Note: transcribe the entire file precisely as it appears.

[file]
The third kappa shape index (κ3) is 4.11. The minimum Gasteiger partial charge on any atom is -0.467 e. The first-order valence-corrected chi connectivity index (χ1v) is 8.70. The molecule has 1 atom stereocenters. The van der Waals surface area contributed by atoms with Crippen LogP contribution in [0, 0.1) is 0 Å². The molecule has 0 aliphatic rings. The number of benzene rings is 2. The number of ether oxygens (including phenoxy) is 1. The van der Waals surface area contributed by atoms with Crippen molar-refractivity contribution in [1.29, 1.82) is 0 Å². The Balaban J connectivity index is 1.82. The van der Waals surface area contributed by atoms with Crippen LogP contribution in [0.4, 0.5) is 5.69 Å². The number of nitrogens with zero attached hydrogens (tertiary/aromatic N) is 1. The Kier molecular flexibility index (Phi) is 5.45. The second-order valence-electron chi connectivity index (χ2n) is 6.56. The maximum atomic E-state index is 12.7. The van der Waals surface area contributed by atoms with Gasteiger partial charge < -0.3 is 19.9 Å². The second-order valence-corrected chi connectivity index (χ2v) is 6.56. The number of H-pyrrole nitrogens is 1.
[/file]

The third kappa shape index (κ3) is 4.11. The minimum Gasteiger partial charge on any atom is -0.467 e. The first-order valence-corrected chi connectivity index (χ1v) is 8.70. The molecule has 1 atom stereocenters. The van der Waals surface area contributed by atoms with Crippen LogP contribution in [0, 0.1) is 0 Å². The molecule has 0 aliphatic rings. The number of benzene rings is 2. The number of ether oxygens (including phenoxy) is 1. The van der Waals surface area contributed by atoms with Crippen molar-refractivity contribution in [1.29, 1.82) is 0 Å². The Balaban J connectivity index is 1.82. The van der Waals surface area contributed by atoms with Crippen LogP contribution in [0.4, 0.5) is 5.69 Å². The number of nitrogens with zero attached hydrogens (tertiary/aromatic N) is 1. The Kier molecular flexibility index (Phi) is 5.45. The second-order valence-electron chi connectivity index (χ2n) is 6.56. The maximum atomic E-state index is 12.7. The van der Waals surface area contributed by atoms with Gasteiger partial charge < -0.3 is 19.9 Å². The second-order valence-corrected chi connectivity index (χ2v) is 6.56. The number of H-pyrrole nitrogens is 1.